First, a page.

Co-operation in Effort. Mr. Flinn, in introducing Chief Engineer Turner, referred to the hearty co-operation which had existed on the work not only between the Commission and the Contractor, but also between the Commission's engineers and the working force of the Contractor. Mr. Turner said: "This is a momentous occasion in the transit history of the city. The Dual Subway System includes two great four-track trunk line subways linking together the Boroughs of Manhattan and Brooklyn. Two tracks for each of these trunk lines have already been provided-the Joralemon Street tunnels, now being operated by the Interborough, and two of the Manhattan Bridge tracks operated by the Brooklyn Rapid Transit Company. To complete the two trunk lines, the Dual plan provided four tunnels from lower Manhattan to Brooklyn-two tunnels to Clark Street and two to Montague Street. The two Clark Street Tunnels have been joined together, and also one of the Montague Street tunnels. The south Montague Street Tunnel, the only one remaining, is to be holed through to-day thereby completing the two trunk lines which will provide the first rapid transit express service connecting Brooklyn with Manhattan.

Largest Project. "To you, Mr. Flinn, to Mr. O'Rourke, and also to Mr, Quinn, and to Mr. Tallman, last but not least. I believe I do not misstate the case when I say that the completion of these four tunnels by you marks the practical completion of the largest under-river tunnel project which has yet been undertaken by one contractor in this country, if not in the world. In the aggregate, these four tunnels, with their land approaches, are over six miles long, and they include over five miles of shield tunnel work. They will cost the City approximately $17,000,000. Such work is recognized as the most hazardous of all construction work. You have prosecuted it and brought it to a satisfactory conclusion with a minimum of casualties. Your record in this respect is unprecedented. There have been 800,000 decompressions, with air pressures reaching as high as 37.5 pounds, yet there has been only one death due to compressed air sickness. Less than 200 cases of bends have been reported. Although on the average as many as 2100 men have been employed daily, but 22 men have been killed due to accidents during the whole period of the work. This is an indication of the precautions which you have taken for the protection and safety of your men, and it merits the highest commendation.

New Record Made. "Your tunnel progress also has established a new record. You have accomplished 95 feet of completed tunnel in six working days, which is nearly double the progress attained in the City's first East River tunnels, the Joralemon Street Tunnels. But the most striking feat of all is the result you have secured with your tunneling methods under the streets of Brooklyn where you have prosecuted your work with a minimum of disturbance of overlying property. Our tunnel experts tell me that this feature of your work marks the greatest advance in the art of tunneling which has been made in the last 10 years. All of these results have been secured because of the great care which you and your men have exercised at every step in the conduct of the work, and also because of the willingness of you and your men at all times to co-operate to the fullest extent with the engineers of the Commission charged with the supervision over the work. This spirit of co-operation has been thoroughly appreciated by us. It is such team-play as this which always accomplishes results.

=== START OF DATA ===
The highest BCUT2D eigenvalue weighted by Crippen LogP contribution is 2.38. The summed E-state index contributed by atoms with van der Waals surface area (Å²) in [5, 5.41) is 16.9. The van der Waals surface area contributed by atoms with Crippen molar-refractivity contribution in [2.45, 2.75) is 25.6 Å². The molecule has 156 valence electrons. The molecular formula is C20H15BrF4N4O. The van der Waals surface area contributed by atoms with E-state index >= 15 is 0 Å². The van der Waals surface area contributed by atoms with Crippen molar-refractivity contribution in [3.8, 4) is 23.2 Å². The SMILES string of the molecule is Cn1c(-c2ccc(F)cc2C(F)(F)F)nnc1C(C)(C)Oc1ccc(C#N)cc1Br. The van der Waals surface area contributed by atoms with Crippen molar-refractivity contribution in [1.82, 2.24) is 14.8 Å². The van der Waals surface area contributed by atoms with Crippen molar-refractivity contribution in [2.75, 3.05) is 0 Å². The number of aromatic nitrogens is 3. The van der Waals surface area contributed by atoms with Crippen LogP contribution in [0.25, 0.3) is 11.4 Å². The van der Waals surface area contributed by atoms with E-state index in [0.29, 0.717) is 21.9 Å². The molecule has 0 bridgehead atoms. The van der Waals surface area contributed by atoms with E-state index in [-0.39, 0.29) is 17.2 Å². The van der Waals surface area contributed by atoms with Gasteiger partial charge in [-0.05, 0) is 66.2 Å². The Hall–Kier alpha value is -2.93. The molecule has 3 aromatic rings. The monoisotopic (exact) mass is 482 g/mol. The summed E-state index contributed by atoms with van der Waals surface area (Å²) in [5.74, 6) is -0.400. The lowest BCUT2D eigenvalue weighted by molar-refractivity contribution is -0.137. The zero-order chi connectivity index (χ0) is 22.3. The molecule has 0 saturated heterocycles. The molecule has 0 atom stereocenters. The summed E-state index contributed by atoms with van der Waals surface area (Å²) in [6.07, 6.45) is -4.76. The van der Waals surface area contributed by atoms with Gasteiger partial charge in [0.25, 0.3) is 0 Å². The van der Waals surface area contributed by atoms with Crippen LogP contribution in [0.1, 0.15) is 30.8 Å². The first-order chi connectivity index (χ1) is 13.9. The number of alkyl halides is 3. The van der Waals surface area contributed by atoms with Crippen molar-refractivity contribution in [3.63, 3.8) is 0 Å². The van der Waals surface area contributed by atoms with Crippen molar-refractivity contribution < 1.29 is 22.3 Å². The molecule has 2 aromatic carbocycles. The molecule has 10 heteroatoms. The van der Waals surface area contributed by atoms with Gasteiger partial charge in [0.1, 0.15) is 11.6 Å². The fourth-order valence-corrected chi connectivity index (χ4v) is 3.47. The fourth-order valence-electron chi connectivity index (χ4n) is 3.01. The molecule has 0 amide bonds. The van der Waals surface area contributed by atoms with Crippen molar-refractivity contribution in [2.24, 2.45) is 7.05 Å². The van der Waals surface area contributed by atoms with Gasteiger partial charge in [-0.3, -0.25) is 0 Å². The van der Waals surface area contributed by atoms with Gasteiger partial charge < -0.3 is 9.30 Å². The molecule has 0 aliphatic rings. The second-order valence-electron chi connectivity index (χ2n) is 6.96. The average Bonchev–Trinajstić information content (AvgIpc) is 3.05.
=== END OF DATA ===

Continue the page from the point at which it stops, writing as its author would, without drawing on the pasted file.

"Your men, who have actually done this wonderful work for you, are truly soldiers of construction. Instead of being the men behind the guns, where many of us will be needed so soon, they have been the men before the shields. To them you and we owe the chief credit for this magnificent accomplishment. I congratulate you and them from my heart.

Achievement Praised. "To those of the Commission and of the Engineering Department, upon whom, with the Contractor, the largest responsibility for this great task has rested, I mean the men of the Tunnel Division, your Chief, Mr. Holland, Dr. Levy, who has aided and advised you at all times, and the one whom you all love, Mr. Ridgway, I want to say that all of us are very proud of your achievement. You must remember, however, that the work of the engineer is essentially one of service to his fellows. He labors mostly for the community. All about us in our great city, on the surface, in the sky above us, or in the earth beneath us, everywhere there are evidences of his handiwork, monuments of his building. These monuments, and a consciousness of duty well performed, are his chief rewards. And after all, what greater monuments have any men had, or could any men have builded to them than these?

"This project was commenced by Chairman McCall on October 13, 1914, when ground was broken at the foot of Whitehall Street in Manhattan. Chairman Straus, now after a working period of 32 months, the Contractor and the Engineering Department of the Commission are delighted to accord to you the privilege of firing the last shot which will "hole through" the last tunnel and thereby complete this momentous work."

Connection Made. The speech-making closed with a few words of felicitation from Tunnel Engineer Holland. Word was flashed up from the tunnel by telephone to the waiting gathering that the blast through the 8 feet of rock which had intervened between the two headings had been highly successful and that the meeting of the two headings was, from an engineer's standpoint, a perfect one. Applause greeted this announcement by Mr. Turner.

Thereupon the party descended to the bottom of the tunnel shaft, inspected the working of the air locks at the entrance to the tunnels and then walked through a partially completed portion of the land section of the tunnel underneath Montague Street.